Following a lawsuit from ex-players and a subsequent settlement costing over $1 billion, the NFL implemented measures to not only assess the impact of injuries sustained in the sport, but to prevent them. The addition of strain gauges to players’ helmets records the impacts sustained, with a lot of g-force exertions already recorded. The NFL has further collaborated with Amazon Web Services to analyse the data from the helmets, as well as video analysis. According to the BBC, this technology could be extended to football, but it’s unclear how this will be applied.
In 2019, sensors were implemented in rugby players’ gumshields to assess the impact of head injuries. Because the jaw moves when the head is impacted, it’s an accurate way of measuring the force the skull undergoes. This data is fed back to medical staff on the touchlines in real time, allowing for a quick intervention and substitution, if necessary.
The future of brain injuries in sport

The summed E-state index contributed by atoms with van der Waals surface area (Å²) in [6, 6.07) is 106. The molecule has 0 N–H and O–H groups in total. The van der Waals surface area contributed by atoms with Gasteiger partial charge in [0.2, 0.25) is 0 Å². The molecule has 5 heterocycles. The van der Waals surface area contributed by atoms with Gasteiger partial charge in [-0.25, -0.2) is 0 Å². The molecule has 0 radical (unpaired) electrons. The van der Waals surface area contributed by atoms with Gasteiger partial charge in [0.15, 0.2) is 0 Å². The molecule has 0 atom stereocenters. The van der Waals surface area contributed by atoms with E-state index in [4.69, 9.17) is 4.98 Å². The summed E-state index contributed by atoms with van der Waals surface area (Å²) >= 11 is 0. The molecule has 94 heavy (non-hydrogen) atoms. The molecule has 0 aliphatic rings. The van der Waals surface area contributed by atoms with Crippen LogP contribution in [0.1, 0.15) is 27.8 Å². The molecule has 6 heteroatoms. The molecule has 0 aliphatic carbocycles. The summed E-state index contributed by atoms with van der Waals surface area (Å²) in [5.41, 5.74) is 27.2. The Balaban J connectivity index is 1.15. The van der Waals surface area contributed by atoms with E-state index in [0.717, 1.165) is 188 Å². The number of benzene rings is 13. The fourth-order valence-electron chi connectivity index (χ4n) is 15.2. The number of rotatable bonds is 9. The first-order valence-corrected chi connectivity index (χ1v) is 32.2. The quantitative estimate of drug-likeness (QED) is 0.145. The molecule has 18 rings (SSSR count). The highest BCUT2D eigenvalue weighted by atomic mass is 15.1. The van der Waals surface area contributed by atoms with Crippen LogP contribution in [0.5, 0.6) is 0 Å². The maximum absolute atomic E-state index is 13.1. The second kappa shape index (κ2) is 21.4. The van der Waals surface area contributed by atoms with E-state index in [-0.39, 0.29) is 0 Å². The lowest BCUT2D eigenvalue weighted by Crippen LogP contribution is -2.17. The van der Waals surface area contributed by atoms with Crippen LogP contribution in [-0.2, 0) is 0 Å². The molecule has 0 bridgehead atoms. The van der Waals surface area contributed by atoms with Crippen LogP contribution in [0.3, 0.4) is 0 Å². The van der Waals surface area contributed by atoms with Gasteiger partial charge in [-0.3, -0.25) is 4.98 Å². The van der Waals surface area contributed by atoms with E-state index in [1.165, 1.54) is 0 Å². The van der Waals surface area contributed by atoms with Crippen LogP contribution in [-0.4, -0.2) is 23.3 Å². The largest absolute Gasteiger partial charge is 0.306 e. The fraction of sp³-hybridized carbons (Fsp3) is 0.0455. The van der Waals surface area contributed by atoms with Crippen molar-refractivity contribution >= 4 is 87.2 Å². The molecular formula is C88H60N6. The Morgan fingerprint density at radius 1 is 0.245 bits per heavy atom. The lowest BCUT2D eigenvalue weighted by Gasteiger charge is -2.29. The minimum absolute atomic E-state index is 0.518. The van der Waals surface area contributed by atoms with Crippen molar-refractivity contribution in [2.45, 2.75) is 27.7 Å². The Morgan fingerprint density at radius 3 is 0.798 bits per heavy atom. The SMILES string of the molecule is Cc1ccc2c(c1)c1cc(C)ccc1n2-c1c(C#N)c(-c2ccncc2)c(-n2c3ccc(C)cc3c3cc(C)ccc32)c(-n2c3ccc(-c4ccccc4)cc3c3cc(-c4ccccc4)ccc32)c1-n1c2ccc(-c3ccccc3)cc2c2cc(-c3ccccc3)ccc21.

Brain injury charity Headway has called for more action from the Premier League and FA regarding the introduction of concussion substitutions in football. The charity used the incident between David Luiz and Raúl Jiménez to highlight how poor current protocols are. David Luiz returned to the field having had his head bandaged – with visible blood from his injury – before being substituted at half-time because he couldn’t continue further.
Though the introduction of concussion substitutions allows teams to take injured players off the field for immediate assessment and treatment, Headway has highlighted the league and governing body’s inaction on preventing these types of injuries.
Equally, while the introduction of wearable technology in rugby can help limit the impact of injuries sustained in-play, more action needs to be taken to prevent brain injuries as a result of the sport in the long term.
High-profile incidents on the pitch and devastating diagnoses of former players have catapulted brain injuries in sport into the spotlight. Medical AI and wearable technologies are being implemented to assess the impact of sport on brain injuries, but we still have a long way to go before these injuries are prevented. We’re not sure what those preventative measures look like yet, but the future looks promising.